“Given the intrinsic link between auto-enrolment and pensions taxation, it would make sense for the broader landscape to be considered and simplified, with the aim of increasing savings levels in the UK.”
“The Pension Dashboard (or Dashboards) project has the potential to revolutionise retirement engagement in the UK. It is clear from all the consumer research conducted to date that a central Dashboard which everyone can access is an absolute necessity to maximise reach.
“However, provided sufficient standards and protections are in place, there is no reason to limit the ambition of Dashboards to a single service. People engage with a variety of platforms in a variety of ways, and allowing them to see their pensions through any of these services would be a huge positive.
“We agree wholeheartedly with the principle of getting costs and charges on Dashboards at the earliest possible opportunity. Doing this should help savers make better decisions as they become engaged and consider switching provider.”
“Sticking with their 2017 manifesto pledges, Labour will increase the number of people paying the 45% income tax rate, cutting the threshold from the current £150,000 down to £80,000, and introducing a new 50% rate for those earning more than £125,000. The move will cost taxpayers £5.4bn.
“The party will also bring the tax on gains from investments in line with income tax, echoing similar pledges by the Green Party. The pledge to bring capital gains and dividends into the income tax regime will raise £14bn for the Government. The move to crack down on dividends will hit business owners who pay themselves through dividends rather than income, but also investors, with the capital gains tax allowance being slashed from £12,000 to £1,000 – which will cost up to £4,400 a year for those earning £50,000 or more.”
“Labour has long said it would scrap tuition fees, so it’s no surprise to see this £13.6bn pledge in the manifesto. What is more surprising is that they haven’t said they will wipe off the debt of current graduates, which the Green Party has pledged. Instead, they will review the current loans and come to a conclusion later, which will be of little comfort to the average graduate who leaves university with £50,000 of student loan debt. While also being a big spending commitment, the move to wipe out existing debt for everyone would be a bigger giveaway to higher earners, who would pay off the full sum before it’s wiped out after 30 years – which might be why Labour dodged the move.”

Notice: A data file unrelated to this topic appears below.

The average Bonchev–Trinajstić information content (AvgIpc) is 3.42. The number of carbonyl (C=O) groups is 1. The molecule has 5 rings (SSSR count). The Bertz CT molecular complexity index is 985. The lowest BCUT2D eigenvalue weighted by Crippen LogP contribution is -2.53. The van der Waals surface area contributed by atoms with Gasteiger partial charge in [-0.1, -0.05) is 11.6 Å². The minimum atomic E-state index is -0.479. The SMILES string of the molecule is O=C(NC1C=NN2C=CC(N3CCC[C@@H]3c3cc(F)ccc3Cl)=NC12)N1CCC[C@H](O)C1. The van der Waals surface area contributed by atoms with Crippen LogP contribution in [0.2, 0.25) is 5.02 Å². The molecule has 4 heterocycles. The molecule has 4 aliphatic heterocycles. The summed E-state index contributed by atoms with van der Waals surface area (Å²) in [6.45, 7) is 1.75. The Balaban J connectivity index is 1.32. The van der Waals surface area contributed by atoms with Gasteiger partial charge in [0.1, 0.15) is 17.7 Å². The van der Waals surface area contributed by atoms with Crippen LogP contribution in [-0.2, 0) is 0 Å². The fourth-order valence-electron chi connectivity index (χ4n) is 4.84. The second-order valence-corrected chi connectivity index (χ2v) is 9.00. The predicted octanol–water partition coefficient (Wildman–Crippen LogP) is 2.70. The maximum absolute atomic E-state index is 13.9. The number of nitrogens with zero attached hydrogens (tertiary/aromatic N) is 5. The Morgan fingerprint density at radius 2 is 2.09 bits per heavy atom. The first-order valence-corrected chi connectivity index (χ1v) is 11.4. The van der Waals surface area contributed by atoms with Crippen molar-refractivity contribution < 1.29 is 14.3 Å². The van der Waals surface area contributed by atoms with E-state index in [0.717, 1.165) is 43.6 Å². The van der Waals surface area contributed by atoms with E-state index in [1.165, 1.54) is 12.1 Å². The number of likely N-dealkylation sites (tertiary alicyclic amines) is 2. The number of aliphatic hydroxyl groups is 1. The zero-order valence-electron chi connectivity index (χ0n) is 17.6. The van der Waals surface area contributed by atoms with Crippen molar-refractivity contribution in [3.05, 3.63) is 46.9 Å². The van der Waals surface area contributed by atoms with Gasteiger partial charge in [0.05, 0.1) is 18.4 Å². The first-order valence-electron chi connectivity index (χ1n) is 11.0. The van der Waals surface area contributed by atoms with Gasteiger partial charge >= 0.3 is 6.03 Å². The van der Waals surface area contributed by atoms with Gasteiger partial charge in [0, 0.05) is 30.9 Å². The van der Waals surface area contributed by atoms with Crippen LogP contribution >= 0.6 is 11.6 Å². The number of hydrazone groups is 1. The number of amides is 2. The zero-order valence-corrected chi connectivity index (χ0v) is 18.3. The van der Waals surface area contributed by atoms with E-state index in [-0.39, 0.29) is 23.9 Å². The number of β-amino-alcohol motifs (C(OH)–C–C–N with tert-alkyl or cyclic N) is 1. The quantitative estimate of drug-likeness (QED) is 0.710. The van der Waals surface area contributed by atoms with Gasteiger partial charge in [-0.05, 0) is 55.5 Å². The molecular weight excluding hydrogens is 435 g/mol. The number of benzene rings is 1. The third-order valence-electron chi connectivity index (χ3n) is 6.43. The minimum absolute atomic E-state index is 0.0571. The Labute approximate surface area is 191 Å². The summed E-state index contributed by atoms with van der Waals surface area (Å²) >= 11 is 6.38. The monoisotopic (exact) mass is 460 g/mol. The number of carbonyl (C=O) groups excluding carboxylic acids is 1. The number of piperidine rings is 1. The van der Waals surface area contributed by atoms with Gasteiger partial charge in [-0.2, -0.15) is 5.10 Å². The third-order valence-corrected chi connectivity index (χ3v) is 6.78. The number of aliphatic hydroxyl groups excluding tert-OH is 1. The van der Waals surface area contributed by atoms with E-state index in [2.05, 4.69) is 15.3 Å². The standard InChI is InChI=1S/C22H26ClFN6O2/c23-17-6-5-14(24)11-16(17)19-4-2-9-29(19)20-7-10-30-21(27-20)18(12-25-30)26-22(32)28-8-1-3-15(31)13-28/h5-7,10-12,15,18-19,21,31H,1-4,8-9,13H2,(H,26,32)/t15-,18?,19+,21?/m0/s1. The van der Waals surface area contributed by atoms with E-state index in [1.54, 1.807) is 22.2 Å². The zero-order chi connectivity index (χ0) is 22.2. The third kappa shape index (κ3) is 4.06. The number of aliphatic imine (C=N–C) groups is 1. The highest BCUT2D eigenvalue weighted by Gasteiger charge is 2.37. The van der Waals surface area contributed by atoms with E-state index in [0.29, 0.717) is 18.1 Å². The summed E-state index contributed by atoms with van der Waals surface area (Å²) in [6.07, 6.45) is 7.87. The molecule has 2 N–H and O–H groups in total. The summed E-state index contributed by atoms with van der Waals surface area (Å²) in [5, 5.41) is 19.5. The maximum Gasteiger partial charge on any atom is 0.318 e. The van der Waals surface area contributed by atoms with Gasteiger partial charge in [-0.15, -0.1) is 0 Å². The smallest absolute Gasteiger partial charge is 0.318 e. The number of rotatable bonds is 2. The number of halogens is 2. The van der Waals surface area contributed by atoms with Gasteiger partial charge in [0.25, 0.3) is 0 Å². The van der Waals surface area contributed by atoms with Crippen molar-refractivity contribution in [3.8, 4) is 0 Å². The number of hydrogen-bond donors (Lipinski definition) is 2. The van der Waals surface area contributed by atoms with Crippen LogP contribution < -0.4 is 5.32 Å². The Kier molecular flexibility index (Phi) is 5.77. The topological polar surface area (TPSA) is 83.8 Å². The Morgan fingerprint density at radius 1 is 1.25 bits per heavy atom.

“Labour becomes the third party to look to extend childcare funding, particularly when children are younger. However, it says it will ‘extend childcare provision’ to parents of one-year-olds, rather than explicitly offer free childcare for these parents, like the Liberal Democrats pledged. It will extend free childcare hours for children aged two to four, and will increase the amount paid to nurseries for these hours.
“They will also boost maternity pay, giving an extra three months by extending it from nine months to 12 – giving new mothers a near £2,000 boost if they take the full year off work. They will also increase paternity pay to four weeks and increase the pay for the first week by £226. In another move for families, Labour will also reverse the controversial two-child cap on child benefit.
“Labour would also scrap the Marriage Allowance, which is a little used tax break that gives couples where one is a basic-rate taxpayer and the other is a non-earner or low earner the ability to transfer their tax-free income. The Lib Dems also pledged the scrap it yesterday. It’s not a massive revenue raiser, costing the government less than £500m in the current tax year and claimed by just 1.8m people, but it fits with Labour’s pledges for equality, as it’s only available to married couples or those in a civil partnership, and not those co-habiting.”
“A rent cap would be brought in under a Labour Government, to ensure renters only saw inflationary increases in their annual rent, in order to boost their ability to save for a first home. Labour also says it will reform the Help to Buy scheme to exclude higher earners, although offers no specifics on who will be included and excluded.
“Labour has said it will give councils the ability to charge more tax on empty properties. Councils already have the power to charge 200% council tax rates on second homes, but homeowners discovered a loophole to avoid this tax by designating the properties as holiday homes. It looks like Labour will aim to close this by bringing holiday homes into the council tax additional levy. It’s not clear exactly how they would do this, but they say it could raise £560m a year.”
“Labour previously talked about plans to scrap inheritance tax in its current form and instead give everyone a gifting allowance of £125,000 during their lifetime – with anything above this taxed at income tax rates. However, these plans were curiously absent from the manifesto, with the party just saying it would ‘reverse cuts to inheritance tax’, so scrapping the residence nil rate band. While a complex tax that’s little understood, scrapping it will be a blow to those who wouldn’t count themselves as rich but have gained property wealth through rising property prices.”